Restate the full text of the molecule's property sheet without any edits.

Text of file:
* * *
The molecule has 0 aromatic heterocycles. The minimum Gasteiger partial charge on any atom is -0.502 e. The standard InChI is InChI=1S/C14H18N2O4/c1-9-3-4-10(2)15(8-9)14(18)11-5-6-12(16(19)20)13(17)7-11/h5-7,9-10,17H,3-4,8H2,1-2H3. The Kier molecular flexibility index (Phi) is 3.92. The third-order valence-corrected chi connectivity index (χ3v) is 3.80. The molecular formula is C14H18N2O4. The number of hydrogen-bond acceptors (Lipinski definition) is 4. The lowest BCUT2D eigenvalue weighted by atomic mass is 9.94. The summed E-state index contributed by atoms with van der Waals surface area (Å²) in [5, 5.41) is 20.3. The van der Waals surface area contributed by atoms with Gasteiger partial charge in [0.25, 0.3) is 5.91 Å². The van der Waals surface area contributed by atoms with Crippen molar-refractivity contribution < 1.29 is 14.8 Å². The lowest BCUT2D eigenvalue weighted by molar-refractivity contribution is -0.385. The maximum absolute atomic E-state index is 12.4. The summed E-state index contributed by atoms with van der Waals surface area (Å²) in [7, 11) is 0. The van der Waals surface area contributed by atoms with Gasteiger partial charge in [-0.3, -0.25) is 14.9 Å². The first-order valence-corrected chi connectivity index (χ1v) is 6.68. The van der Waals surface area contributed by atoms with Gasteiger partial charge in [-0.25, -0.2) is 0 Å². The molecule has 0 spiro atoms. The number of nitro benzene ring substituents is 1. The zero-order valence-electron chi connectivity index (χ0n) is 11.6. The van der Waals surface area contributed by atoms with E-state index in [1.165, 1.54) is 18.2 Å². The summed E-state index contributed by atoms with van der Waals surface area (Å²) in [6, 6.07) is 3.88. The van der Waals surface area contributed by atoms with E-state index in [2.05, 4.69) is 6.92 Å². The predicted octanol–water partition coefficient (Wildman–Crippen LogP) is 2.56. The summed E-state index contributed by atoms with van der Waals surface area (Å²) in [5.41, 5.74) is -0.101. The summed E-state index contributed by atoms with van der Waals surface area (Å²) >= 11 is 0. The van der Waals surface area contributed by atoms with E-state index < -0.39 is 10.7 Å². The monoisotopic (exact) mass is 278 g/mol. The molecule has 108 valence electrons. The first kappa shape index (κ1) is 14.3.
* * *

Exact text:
The molecule has 0 aromatic heterocycles. The minimum Gasteiger partial charge on any atom is -0.502 e. The standard InChI is InChI=1S/C14H18N2O4/c1-9-3-4-10(2)15(8-9)14(18)11-5-6-12(16(19)20)13(17)7-11/h5-7,9-10,17H,3-4,8H2,1-2H3. The Kier molecular flexibility index (Phi) is 3.92. The third-order valence-corrected chi connectivity index (χ3v) is 3.80. The molecular formula is C14H18N2O4. The number of hydrogen-bond acceptors (Lipinski definition) is 4. The lowest BCUT2D eigenvalue weighted by atomic mass is 9.94. The summed E-state index contributed by atoms with van der Waals surface area (Å²) in [5, 5.41) is 20.3. The van der Waals surface area contributed by atoms with Gasteiger partial charge in [0.25, 0.3) is 5.91 Å². The van der Waals surface area contributed by atoms with Crippen molar-refractivity contribution < 1.29 is 14.8 Å². The lowest BCUT2D eigenvalue weighted by molar-refractivity contribution is -0.385. The maximum absolute atomic E-state index is 12.4. The summed E-state index contributed by atoms with van der Waals surface area (Å²) in [7, 11) is 0. The van der Waals surface area contributed by atoms with Gasteiger partial charge in [-0.3, -0.25) is 14.9 Å². The first-order valence-corrected chi connectivity index (χ1v) is 6.68. The van der Waals surface area contributed by atoms with Gasteiger partial charge in [-0.25, -0.2) is 0 Å². The molecule has 0 spiro atoms. The number of nitro benzene ring substituents is 1. The zero-order valence-electron chi connectivity index (χ0n) is 11.6. The van der Waals surface area contributed by atoms with E-state index in [1.165, 1.54) is 18.2 Å². The summed E-state index contributed by atoms with van der Waals surface area (Å²) in [6, 6.07) is 3.88. The van der Waals surface area contributed by atoms with E-state index in [2.05, 4.69) is 6.92 Å². The predicted octanol–water partition coefficient (Wildman–Crippen LogP) is 2.56. The summed E-state index contributed by atoms with van der Waals surface area (Å²) in [5.41, 5.74) is -0.101. The summed E-state index contributed by atoms with van der Waals surface area (Å²) >= 11 is 0. The van der Waals surface area contributed by atoms with E-state index < -0.39 is 10.7 Å². The monoisotopic (exact) mass is 278 g/mol. The molecule has 108 valence electrons. The first kappa shape index (κ1) is 14.3.